How Fear and Comfort Impact Obedience

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A few years ago during the war in Iraq, my family was living not far from the plains of Nineveh, operating a small business. We were living in a small collective near the Tigris River. One night during the hot summer, my oldest child burst into our bedroom where we were peacefully sleeping and said, “Daddy, I hear lots of people shooting guns outside.” As I awoke from my sleep, I could hear gunfire from AK47’s near our house. I had my family sit with their backs against the wall, underneath our bedroom window, so that if a bullet came through the window they would not be hit. This was rather traumatic for our children. It was also traumatic for an adult. I did not know what was happening. I did not know if the insurgents had moved into our village, or if there was an ethnic battle taking place. Regardless, I was uncomfortable with the situation. I was afraid, and neither I, nor my family, felt safe in those moments in the middle of that night. These are some of the things that I want to discuss: fear and comfort and the way they impact me being obedient to a compassionate God.

Blessed to be a Blessing

The median wage for workers in the U.S. is about $48,000. If most readers of this blog earn more than that, most of us earn more than 98% of the world’s population. From the perspective of the entire world, we are blessed.

Here is more data: 6.5% of the world has a bachelor’s degree. That means if you have graduated from university, you have attained a level of education that about 6.8 billion people have not attained. Again, from my perspective, we are all very blessed. But to what end? Genesis 12 tells us that Abraham was blessed for a purpose, not to attain a standard of living or so that he could have a comfortable lifestyle, but to be a blessing to others.

Trade Purpose for Fear and Compassion for Comfort

So, what does this have to do with fear and comfort? If you were to watch the news today regarding ISIS, Iraq, and Syria, you would think this is a religious war of Islam against Christianity, of Muslims against Christians. Yet, we are witnessing an equal opportunity terrorist group. They kill Muslims, Christians, and Yezidis – anyone that does not conform to their own radical, narrow view of Islam. This is on the news every night because fear sells. And a lot of fear sells a lot. Unfortunately, Christians consume this and we trade our purpose for fear, and our compassion for comfort.

Are We like Jonah?

If we were to read the book of Jonah, which took place in the same place where ISIS is active today, we would see that he struggled with fear and comfort, too. First he fled, and then after going to them he found a comfortable place on a hill overlooking the city so that he could watch God destroy them. He was upset when he heard that the people repented, and God was gracious and compassionate. This picture of Jonah being more concerned about his comfort rather than having compassion for the people who did not know God convicts me. Are we, like Jonah, fearful and more concerned about our comfort than with the fate of the people of the world around us? Would we rather see Muslims destroyed than see the compassion of God extended to them?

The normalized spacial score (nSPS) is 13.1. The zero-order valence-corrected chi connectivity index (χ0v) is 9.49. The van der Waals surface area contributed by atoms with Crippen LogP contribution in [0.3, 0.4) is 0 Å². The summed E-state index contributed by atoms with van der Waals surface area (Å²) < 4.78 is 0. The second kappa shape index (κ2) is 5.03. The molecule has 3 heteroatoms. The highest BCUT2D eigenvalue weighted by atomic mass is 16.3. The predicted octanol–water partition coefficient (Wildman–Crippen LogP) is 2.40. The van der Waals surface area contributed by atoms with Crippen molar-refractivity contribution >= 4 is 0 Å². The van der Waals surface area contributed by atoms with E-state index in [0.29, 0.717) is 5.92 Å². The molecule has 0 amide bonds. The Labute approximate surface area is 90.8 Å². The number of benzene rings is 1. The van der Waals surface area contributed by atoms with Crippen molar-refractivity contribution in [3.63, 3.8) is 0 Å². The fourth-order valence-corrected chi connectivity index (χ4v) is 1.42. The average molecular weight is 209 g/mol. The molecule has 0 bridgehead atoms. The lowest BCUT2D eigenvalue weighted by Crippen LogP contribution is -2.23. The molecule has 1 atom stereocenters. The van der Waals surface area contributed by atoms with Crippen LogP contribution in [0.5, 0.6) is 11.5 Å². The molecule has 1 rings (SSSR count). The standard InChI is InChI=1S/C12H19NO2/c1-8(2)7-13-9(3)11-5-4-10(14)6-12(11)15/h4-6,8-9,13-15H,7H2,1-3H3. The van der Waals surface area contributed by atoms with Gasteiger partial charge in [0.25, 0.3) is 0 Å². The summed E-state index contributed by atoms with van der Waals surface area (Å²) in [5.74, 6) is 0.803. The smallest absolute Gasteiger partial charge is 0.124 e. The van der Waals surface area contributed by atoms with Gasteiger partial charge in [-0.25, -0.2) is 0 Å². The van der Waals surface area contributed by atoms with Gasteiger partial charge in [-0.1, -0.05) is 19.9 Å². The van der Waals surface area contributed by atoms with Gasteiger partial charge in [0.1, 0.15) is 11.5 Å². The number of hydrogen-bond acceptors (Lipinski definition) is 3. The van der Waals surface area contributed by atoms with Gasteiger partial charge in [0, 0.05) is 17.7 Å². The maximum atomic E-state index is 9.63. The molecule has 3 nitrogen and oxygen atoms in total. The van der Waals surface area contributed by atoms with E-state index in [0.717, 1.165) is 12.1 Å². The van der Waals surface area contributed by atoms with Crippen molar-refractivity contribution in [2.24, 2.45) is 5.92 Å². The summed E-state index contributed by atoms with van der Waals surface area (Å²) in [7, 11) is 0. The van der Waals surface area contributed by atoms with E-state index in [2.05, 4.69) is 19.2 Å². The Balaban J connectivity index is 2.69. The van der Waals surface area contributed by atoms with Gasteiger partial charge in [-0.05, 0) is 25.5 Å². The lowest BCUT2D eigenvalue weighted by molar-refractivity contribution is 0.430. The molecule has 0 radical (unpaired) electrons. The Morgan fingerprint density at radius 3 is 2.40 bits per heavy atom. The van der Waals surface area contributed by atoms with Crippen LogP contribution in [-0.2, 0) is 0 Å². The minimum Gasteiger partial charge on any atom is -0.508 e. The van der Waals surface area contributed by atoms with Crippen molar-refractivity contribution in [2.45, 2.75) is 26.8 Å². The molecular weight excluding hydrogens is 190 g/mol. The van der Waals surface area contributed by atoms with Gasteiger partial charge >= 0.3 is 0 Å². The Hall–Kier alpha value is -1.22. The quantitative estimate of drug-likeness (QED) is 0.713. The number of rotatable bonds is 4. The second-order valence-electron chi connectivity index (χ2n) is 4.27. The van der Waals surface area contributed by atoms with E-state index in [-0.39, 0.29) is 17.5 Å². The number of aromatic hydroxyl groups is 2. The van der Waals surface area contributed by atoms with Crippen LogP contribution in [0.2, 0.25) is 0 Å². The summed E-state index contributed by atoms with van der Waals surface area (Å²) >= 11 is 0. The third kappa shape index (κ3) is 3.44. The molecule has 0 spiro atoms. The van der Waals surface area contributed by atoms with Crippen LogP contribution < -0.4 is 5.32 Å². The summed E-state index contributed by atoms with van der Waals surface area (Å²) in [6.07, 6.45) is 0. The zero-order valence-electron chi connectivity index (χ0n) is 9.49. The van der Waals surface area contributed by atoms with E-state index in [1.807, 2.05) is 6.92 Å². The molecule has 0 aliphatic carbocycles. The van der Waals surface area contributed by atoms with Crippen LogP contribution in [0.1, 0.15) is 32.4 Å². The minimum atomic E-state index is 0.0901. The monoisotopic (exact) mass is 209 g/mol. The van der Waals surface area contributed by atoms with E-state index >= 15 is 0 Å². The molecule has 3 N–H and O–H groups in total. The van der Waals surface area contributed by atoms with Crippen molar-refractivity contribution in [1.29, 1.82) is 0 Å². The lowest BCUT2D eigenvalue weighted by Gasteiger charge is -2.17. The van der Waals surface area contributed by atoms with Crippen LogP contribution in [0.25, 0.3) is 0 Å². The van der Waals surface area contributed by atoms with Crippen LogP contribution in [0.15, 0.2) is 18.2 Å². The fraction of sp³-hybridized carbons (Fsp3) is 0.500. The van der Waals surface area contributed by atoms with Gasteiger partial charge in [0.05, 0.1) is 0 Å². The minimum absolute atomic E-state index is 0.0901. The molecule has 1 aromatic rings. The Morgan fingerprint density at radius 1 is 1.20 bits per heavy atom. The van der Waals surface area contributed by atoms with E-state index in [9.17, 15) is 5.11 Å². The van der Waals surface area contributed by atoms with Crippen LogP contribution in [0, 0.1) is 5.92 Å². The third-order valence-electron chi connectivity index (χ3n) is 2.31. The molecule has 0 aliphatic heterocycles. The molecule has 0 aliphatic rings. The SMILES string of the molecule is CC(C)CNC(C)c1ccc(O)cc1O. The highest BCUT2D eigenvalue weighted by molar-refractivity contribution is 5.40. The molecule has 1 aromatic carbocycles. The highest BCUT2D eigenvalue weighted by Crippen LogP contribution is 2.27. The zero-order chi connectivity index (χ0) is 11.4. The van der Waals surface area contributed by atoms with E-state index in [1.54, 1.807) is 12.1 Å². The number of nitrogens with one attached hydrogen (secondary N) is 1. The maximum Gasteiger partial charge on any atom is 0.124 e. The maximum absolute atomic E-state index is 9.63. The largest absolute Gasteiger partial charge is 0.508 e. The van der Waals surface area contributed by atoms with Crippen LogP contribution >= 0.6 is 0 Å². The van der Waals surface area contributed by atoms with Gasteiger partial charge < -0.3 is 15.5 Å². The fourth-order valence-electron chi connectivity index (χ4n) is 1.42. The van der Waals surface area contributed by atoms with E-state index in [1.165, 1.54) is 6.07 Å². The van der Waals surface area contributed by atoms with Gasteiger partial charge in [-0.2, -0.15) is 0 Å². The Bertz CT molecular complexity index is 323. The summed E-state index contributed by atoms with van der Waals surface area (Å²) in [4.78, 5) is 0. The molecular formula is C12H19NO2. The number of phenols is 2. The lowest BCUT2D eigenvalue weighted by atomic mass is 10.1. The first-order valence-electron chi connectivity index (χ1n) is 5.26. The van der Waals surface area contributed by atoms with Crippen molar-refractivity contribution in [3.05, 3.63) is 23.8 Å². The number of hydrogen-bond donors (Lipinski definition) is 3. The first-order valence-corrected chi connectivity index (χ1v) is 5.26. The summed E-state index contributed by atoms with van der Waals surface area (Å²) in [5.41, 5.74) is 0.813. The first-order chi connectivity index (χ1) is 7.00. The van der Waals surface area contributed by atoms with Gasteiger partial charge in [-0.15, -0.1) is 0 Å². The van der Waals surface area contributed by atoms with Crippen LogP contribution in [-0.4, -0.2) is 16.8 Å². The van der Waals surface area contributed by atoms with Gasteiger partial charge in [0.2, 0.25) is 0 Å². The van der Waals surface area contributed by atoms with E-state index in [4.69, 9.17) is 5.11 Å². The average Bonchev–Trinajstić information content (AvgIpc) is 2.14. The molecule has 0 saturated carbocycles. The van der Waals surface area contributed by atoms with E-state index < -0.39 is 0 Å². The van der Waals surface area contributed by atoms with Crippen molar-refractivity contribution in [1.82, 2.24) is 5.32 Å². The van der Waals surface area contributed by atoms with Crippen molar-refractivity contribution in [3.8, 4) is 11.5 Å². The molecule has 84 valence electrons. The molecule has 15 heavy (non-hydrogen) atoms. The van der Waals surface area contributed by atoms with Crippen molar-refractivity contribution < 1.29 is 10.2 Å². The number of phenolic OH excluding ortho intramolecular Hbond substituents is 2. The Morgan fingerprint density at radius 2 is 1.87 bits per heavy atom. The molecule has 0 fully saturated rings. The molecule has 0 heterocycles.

All Work is Sacred

So now what? What can we do? We have been blessed in order to be a blessing, to be about what God is about. First, we need to be willing to go to these “fearful” places and extend the compassion of God. Second, to do this, we need to change the way we think. We do not need people to leave their secular skills and go into “full-time ministry”. Whether you are a butcher or a banker or a boom operator your work is full-time ministry. We need to view it as such. We are the people of God, the priesthood of believers. Let’s think like it. Let’s  live like it. We need to see all work as sacred and as an opportunity to “go” and bring the compassion of God. We need to go to the difficult places outside of our comfort zone where others are not willing to go, putting following God above our own fear and comfort. So whether you are an artist or a musician, an educator, athlete or business person, you need to work using the knowledge, skills, abilities and passion that God has blessed you with to be a blessing to those who may have never heard of the real Jesus.

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Dr. David A. Bosch is an assistant professor of business management at the Howard Dayton School of Business at Asbury University. Bosch worked in Iraq for almost six years, starting and operating a business; providing management consulting services to small businesses; developing, organizing and managing an NGO. Bosch has previously worked for an investment firm, Fortune 500 companies, and a regional bank in the areas of accounting, corporate finance, treasury, strategic planning, and supply chain management.

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